Obama's Roots A Source Of Pride — And Discord — In Kenya : Parallels When President Obama was elected in 2008, Kenyans rejoiced. U.S.-Kenya relations have had ups and downs since then. Kenyans now eagerly await Obama's first presidential visit to his father's homeland.
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Obama's Roots A Source Of Pride — And Discord — In Kenya

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Obama's Roots A Source Of Pride — And Discord — In Kenya

Obama's Roots A Source Of Pride — And Discord — In Kenya

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DAVID GREENE, HOST:

When President Obama exits the airport in Nairobi, Kenya today, he will see a prominent billboard. It reads, welcome home, Mr. President. This is the country where Obama's father was born, and the president's Kenyan roots have been a source of pride. What you might not know is that Obama's ties to Kenya have also inflamed the ethnic politics of the country. Here's NPR's Gregory Warner.

GREGORY WARNER, BYLINE: When Barack Obama won the election in 2008, his victory was declared a national holiday in Kenya. Caleb Atemi was leading a karate conference on the Kenyan coast. He's a media analyst and a martial artist. So he was trying to abstain from alcohol.

CALEB ATEMI: (Laughter) I took a few glasses of wine.

WARNER: But when Obama won his re-election in 2012, Kenyan audiences no longer saw him as son of a nation, but the son of a particular ethnic group - the Luo.

ATEMI: Actually, when Obama was re-elected, there are a section of Kenyans who celebrated, others who cursed and moaned. They see Obama as a Luo.

WARNER: And that perception played into a leadership battle between the nation's two dominant tribes. 2012 was the run-up to an election year in Kenya. On one side, Raila Odinga, an ethnic Luo like Obama's father, on the other, Uhuru Kenyatta, son of Kenya's first president and an ethnic Kikuyu. The polls were neck and neck. But one month before the election - February 2013 - Obama's then Assistant Secretary of State Johnnie Carson said this in a telepress conference.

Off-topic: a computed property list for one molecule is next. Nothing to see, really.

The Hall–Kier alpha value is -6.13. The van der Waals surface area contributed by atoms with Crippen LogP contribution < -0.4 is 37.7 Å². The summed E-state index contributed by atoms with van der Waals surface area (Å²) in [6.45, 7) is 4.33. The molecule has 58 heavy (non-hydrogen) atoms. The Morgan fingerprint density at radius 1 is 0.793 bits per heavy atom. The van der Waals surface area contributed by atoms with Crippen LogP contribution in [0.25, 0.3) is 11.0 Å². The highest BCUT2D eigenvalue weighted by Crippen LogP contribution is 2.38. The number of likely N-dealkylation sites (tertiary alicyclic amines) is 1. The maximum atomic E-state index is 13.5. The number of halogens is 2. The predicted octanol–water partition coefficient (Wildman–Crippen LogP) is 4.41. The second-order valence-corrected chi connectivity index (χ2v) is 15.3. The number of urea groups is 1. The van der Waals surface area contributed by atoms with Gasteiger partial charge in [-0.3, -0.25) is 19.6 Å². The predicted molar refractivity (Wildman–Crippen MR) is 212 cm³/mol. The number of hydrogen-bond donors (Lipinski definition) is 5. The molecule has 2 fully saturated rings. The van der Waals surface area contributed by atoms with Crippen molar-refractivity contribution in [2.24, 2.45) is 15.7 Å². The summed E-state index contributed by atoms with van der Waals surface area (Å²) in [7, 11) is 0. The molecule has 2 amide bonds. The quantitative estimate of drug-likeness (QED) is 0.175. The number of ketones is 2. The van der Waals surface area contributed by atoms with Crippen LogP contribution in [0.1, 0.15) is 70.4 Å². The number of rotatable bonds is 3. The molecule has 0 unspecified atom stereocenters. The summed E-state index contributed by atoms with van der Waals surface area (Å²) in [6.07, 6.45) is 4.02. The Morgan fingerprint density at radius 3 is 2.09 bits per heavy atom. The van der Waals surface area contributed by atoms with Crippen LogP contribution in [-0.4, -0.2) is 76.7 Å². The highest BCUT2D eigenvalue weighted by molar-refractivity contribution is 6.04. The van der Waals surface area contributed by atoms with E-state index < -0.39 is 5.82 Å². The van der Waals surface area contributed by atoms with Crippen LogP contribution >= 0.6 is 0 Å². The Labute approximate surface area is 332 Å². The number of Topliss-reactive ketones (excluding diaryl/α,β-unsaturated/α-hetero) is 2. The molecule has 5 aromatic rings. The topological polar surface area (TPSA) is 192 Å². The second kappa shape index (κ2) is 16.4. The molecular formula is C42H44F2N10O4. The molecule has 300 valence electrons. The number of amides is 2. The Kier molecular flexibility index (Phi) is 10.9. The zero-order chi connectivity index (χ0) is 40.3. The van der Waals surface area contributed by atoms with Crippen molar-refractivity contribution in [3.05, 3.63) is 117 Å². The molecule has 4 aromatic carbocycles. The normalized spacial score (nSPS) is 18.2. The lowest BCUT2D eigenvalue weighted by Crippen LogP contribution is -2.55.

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JOHNNIE CARSON: We, as the United States, do not have a candidate nor a choice in this election process. But as I just said, choices have consequences.

WARNER: Choices have consequences referred to charges against the candidate Kenyatta in the International Criminal Court that he'd orchestrated violence in the last election. But Obuya Bagaka, a professor at the Kenya School of Government, says the phrase was a pivot in U.S.-Kenyan relations. Kenyatta's campaign went on the offensive and spun it as an attempt by the USA to muddle in African politics.

OBUYA BAGAKA: The notion that Obama himself was favoring a particular candidate.

WARNER: Now, America did seem to many observers to be favoring one candidate - favoring the candidate who was not accused of war crimes. But Obama's Kenyan roots were his weak spot. His choice - if that's what it was - was cast as ethnic favoritism, and there was a backlash.

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UNIDENTIFIED WOMAN: Uhuru Kenyatta is Kenya's new president thanks to 50.07 percent of the vote.

WARNER: The new president, Kenyatta, courted China with his Turning East policy. President Obama flew by Kenya on his Africa trip. Relations were chilly until...

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WARNER: ...When Westgate shopping mall in Nairobi was attacked by Islamist group al-Shabab. President Obama called President Kenyatta to offer support. U.S. funding to Kenya's military would skyrocket. Kemoli Sagala is a political scientist.

KEMOLI SAGALA: The United States needs Kenya more than Kenya needs the United States when it comes to the war on terror.

WARNER: And that military and trade relationship is stronger today. But maybe we could've started this timeline even earlier, before Obama's election, with the bad blood between Obama's father and Kenyatta's father, the first Kenyan president - or with that scholarship that Barack Senior took in 1959 to study economics in the United States, leaving his son in Hawaii.

SAGALA: And the son is the president of the United States, the first American president in office to visit Kenya. I think, to me, that is the circle is now being completed.

GREENE: Homecomings are complicated. Gregory Warner, NPR News, Nairobi.

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